Let's look at an example. The code in Figure 4 is excerpted from header files in the Win32 Platform SDK. It shows the ANSI versions of the GetVersionEx API function and OSVERSIONINFO structure. The OSVERSIONINFO structure contains an inline array of 128 CHAR values. This field is interesting for two reasons. It is not directly expressible in C# as arrays are always reference types. Also, it is a character array and therefore could be a total of 128 bytes or 256 bytes depending on whether ANSI or Unicode is used. Figure 5 contains the C# code that calls this API.

Figure 5 Managed Non-Blittable Call to GetVersionEX

class Interop { static void OutputVersionInfo() { OSVersionInfo info = new OSVersionInfo(); GetVersionEx(info); Console.WriteLine("Extra version info string = {0}", info.CSDVersion); } [DllImport("Kernel32", CharSet=CharSet.Auto)] static extern Boolean GetVersionEx( [Out][In]OSVersionInfo, versionInformation); [StructLayout(LayoutKind.Sequential, CharSet = CharSet.Auto)] class OSVersionInfo { public UInt32 OSVersionInfoSize = (UInt32) Marshal.SizeOf(typeof(OSVersionInfo)); public UInt32 MajorVersion = 0; public UInt32 MinorVersion = 0; public UInt32 BuildNumber = 0; public UInt32 PlatformId = 0; // Attribute used to indicate marshalling for String field [MarshalAs(UnmanagedType.ByValTStr, SizeConst = 128)] public String CSDVersion = null; } }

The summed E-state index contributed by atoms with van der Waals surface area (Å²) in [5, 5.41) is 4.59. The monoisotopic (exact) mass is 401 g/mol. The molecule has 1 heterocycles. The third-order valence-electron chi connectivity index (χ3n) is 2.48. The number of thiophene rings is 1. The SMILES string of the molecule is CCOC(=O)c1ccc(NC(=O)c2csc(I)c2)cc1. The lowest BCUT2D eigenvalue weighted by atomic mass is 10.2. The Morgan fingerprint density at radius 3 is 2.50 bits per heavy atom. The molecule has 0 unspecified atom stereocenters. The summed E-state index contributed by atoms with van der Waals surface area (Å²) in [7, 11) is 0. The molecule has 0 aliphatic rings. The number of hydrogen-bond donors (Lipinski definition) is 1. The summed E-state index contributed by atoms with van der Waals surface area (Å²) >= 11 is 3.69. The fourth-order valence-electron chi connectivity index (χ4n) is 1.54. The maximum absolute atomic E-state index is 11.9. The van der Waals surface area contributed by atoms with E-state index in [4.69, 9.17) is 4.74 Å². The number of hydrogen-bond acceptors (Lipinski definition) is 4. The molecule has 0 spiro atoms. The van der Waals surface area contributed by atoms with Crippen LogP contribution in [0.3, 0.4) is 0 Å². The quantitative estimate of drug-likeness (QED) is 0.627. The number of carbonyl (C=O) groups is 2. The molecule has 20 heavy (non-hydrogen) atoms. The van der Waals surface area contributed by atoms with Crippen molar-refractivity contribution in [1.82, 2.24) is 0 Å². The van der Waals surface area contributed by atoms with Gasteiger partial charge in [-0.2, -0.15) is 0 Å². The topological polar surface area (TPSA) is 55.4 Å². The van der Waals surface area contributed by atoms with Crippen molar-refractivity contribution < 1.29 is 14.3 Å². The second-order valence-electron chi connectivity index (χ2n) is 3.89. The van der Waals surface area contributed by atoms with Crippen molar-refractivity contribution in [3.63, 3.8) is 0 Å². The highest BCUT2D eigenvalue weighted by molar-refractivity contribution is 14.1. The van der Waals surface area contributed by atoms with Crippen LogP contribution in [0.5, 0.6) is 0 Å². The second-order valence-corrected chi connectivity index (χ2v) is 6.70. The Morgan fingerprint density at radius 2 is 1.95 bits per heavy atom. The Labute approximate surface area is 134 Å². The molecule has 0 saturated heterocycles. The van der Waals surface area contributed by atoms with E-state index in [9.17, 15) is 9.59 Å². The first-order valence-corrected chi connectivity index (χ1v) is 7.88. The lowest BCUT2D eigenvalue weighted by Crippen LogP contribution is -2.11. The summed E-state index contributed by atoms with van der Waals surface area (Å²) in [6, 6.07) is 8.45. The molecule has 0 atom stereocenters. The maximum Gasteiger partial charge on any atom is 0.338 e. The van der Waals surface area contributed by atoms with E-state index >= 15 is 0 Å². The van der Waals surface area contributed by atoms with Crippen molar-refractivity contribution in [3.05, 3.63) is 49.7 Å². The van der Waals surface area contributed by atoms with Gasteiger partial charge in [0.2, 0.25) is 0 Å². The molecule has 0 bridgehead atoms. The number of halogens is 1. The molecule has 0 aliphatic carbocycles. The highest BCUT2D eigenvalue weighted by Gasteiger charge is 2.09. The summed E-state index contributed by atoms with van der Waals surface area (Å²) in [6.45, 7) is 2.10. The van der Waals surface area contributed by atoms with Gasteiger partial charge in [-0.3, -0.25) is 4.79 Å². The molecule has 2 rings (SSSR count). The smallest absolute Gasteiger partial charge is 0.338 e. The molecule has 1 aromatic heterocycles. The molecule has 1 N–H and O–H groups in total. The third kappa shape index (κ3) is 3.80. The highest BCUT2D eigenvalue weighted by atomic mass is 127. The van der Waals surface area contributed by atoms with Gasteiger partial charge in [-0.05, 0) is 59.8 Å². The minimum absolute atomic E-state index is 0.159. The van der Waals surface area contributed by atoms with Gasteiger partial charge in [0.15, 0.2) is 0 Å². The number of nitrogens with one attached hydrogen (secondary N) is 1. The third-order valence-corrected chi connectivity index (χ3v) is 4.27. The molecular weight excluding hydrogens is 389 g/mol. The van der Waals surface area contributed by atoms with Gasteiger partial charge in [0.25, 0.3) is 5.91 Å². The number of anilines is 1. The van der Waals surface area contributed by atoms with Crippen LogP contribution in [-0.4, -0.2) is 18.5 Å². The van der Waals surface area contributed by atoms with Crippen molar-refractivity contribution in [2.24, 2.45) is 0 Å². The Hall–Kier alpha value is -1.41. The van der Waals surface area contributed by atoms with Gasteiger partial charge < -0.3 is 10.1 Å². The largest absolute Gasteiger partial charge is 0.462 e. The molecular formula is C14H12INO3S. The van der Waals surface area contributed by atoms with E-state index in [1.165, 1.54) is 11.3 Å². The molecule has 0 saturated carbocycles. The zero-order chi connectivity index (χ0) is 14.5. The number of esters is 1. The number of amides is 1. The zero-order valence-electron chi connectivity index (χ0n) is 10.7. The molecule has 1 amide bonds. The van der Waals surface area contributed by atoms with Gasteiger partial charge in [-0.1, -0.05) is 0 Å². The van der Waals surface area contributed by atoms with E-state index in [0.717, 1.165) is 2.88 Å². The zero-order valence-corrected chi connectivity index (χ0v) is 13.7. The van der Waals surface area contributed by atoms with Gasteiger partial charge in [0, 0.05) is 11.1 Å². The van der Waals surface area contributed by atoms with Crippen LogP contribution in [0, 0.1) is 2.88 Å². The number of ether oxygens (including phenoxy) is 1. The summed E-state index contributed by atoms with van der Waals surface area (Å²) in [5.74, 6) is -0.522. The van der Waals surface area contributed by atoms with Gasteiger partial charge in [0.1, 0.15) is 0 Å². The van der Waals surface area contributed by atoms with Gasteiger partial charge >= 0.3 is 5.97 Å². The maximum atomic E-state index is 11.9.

Figure 4 Native GetVersionEX

typedef struct _OSVERSIONINFOA { DWORD dwOSVersionInfoSize; DWORD dwMajorVersion; DWORD dwMinorVersion; DWORD dwBuildNumber; DWORD dwPlatformId; CHAR szCSDVersion[ 128 ]; // Maintenance string for PSS usage } OSVERSIONINFOA, *POSVERSIONINFOA, *LPOSVERSIONINFOA; WINBASEAPI BOOL WINAPI GetVersionExA( IN OUT LPOSVERSIONINFOA lpVersionInformation );

Notice that the OSVersionInfo class definition in Figure 5 has replaced the inline CHAR array in the native structure with a String object reference in the managed object. Notice also that the field is attributed with MarshalAsAttribute, which specifies that the field should be marshaled as a ByValTStr with a size of 128 characters. I could have chosen to marshal this field as a managed Char[] as well, however that would have the same memory layout as String, and so I chose to use the String for the sake of convenience. See Figure 6 for a picture of the memory layout differences between the native structure and the managed representation of the native structure.